Imaging studies may identify several distinguishing features of carcinoid tumors (Box 13-6). They are well-defined endobronchial tumors that may have extrabronchial extension. Calcification is seen in up to 40% of these tumors on CT (see Fig. 13-8). These highly vascular tumors demonstrate marked contrast enhancement with iodinated contrast on CT (see Fig. 13-9) and with gadolinium on MRI. Somatostatin receptors have been identified in a wide variety of human tumors with neuroendocrine characteristics, including carcinoid tumors. 123I-Tyr3-octreotide and 111In-octreotide are radionuclide-coupled somatostatin analogues that can be used to visualize somatostatin receptor–bearing tumors (Fig. 13-11). Known tumor sites have been visualized in 86% of patients in whom histologically confirmed carcinoids were present.
Box 13-6 Imaging Features of Carcinoid Tumors
Figure 13-11 Octreotide uptake within a carcinoid tumor. A, CT demonstrates a 6-mm, left upper lobe nodule (arrow). B, Octreotide uptake occurs within the carcinoid tumor in the left upper lobe (arrow).
Endobronchial carcinoids often manifest with distal pneumonia, atelectasis, or bronchiectasis. Hemoptysis also is a common finding because of the increased vascularity of these tumors. Several clinical syndromes are associated with secreted neuroendocrine substances. The carcinoid and Cushing syndromes are most common, but they still are seen in only a minority of patients, accounting for about 5% of tumors. Other conditions such as Zollinger-Ellison syndrome and acromegaly are rare.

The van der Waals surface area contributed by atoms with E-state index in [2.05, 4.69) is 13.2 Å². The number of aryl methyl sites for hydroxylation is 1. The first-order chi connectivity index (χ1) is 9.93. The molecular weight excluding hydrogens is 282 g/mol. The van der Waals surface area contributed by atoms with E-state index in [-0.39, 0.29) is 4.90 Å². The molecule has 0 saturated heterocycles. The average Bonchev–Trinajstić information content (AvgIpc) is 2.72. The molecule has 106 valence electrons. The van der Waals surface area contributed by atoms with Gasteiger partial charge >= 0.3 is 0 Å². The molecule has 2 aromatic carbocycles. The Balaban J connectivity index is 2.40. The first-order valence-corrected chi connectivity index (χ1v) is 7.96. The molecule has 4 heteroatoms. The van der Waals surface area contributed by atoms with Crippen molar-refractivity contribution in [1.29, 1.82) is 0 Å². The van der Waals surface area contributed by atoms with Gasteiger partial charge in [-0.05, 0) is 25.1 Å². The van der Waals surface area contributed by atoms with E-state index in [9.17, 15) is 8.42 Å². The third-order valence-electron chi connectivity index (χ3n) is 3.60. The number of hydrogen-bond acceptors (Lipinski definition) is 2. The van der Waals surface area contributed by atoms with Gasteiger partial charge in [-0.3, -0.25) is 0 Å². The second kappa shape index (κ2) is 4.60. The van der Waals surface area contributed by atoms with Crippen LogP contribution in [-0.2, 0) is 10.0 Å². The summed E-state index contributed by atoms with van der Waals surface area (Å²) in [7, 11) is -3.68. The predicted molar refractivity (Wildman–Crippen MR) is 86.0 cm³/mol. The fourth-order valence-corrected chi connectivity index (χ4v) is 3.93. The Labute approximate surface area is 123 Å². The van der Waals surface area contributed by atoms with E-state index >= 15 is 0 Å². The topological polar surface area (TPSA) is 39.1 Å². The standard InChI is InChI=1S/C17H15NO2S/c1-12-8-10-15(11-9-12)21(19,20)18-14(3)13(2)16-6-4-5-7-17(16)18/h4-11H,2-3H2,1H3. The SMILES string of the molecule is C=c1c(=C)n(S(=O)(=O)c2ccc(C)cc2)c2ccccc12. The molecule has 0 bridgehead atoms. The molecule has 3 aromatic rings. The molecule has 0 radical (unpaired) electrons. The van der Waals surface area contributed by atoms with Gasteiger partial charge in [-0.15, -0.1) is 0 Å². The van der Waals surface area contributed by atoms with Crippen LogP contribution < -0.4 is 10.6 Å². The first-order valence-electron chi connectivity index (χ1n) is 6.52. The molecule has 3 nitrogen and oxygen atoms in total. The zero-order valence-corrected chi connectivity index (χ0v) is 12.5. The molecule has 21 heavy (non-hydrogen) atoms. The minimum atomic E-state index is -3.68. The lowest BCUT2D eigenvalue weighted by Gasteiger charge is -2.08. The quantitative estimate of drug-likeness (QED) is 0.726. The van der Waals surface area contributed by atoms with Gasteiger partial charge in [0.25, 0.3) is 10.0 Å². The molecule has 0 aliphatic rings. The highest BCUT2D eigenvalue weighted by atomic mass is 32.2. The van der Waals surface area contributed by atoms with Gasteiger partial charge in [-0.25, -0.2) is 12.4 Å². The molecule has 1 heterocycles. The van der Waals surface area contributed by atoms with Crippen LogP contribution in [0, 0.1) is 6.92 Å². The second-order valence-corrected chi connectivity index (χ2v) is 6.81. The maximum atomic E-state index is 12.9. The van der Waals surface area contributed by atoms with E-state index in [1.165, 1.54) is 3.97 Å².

Mucoepidermoid tumors are uncommon, representing 0.2% of all lung tumors and 1% to 5% of bronchial tumors. These tumors resemble salivary gland tumors, and as the name implies, they contain squamous and mucus-secreting columnar cells. The mean age of patients at presentation is 36 years. There is no sex predilection, and smoking is not a risk factor. Mucoepidermoid tumors of the central airways may be high- or low-grade malignancies. The radiograph usually shows a focal endobronchial mass within a large central airway, and it may be associated with bronchial obstruction (Fig. 13-12).
Figure 13-12 Mucoepidermoid tumor in a 37-year-old woman. A, Axial CT shows an endobronchial lesion (arrow) that partially obstructs the lumen. B, Coronal CT shows a nodular lesion that obstructs the left lower lobe bronchus (arrow), distal obstructive pneumonia, and atelectasis. Notice the elevation of the left hemidiaphragm and downward displacement of the major fissure.